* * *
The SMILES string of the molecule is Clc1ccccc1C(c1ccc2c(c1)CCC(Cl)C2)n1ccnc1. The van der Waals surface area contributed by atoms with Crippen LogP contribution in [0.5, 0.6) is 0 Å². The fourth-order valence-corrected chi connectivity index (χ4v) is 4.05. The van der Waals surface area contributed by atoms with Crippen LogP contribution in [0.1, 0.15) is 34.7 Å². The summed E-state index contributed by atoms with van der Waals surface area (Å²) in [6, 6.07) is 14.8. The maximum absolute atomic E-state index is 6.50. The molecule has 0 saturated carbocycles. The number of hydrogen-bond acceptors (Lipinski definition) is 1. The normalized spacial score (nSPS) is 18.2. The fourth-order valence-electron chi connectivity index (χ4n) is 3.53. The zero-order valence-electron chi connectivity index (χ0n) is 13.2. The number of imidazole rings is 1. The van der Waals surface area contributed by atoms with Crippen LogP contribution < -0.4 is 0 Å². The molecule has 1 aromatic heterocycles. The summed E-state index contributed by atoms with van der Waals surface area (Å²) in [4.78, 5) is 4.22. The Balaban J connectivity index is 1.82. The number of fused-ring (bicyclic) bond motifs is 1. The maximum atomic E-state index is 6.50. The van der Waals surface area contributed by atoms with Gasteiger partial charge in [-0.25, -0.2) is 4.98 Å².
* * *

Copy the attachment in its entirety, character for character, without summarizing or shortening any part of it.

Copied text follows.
The SMILES string of the molecule is Clc1ccccc1C(c1ccc2c(c1)CCC(Cl)C2)n1ccnc1. The van der Waals surface area contributed by atoms with Crippen LogP contribution in [0.5, 0.6) is 0 Å². The fourth-order valence-corrected chi connectivity index (χ4v) is 4.05. The van der Waals surface area contributed by atoms with Crippen LogP contribution in [0.1, 0.15) is 34.7 Å². The summed E-state index contributed by atoms with van der Waals surface area (Å²) in [6, 6.07) is 14.8. The maximum absolute atomic E-state index is 6.50. The molecule has 0 saturated carbocycles. The number of hydrogen-bond acceptors (Lipinski definition) is 1. The normalized spacial score (nSPS) is 18.2. The fourth-order valence-electron chi connectivity index (χ4n) is 3.53. The zero-order valence-electron chi connectivity index (χ0n) is 13.2. The number of imidazole rings is 1. The van der Waals surface area contributed by atoms with Crippen LogP contribution < -0.4 is 0 Å². The molecule has 1 aromatic heterocycles. The summed E-state index contributed by atoms with van der Waals surface area (Å²) in [4.78, 5) is 4.22. The Balaban J connectivity index is 1.82. The number of fused-ring (bicyclic) bond motifs is 1. The maximum atomic E-state index is 6.50. The van der Waals surface area contributed by atoms with Gasteiger partial charge in [-0.25, -0.2) is 4.98 Å².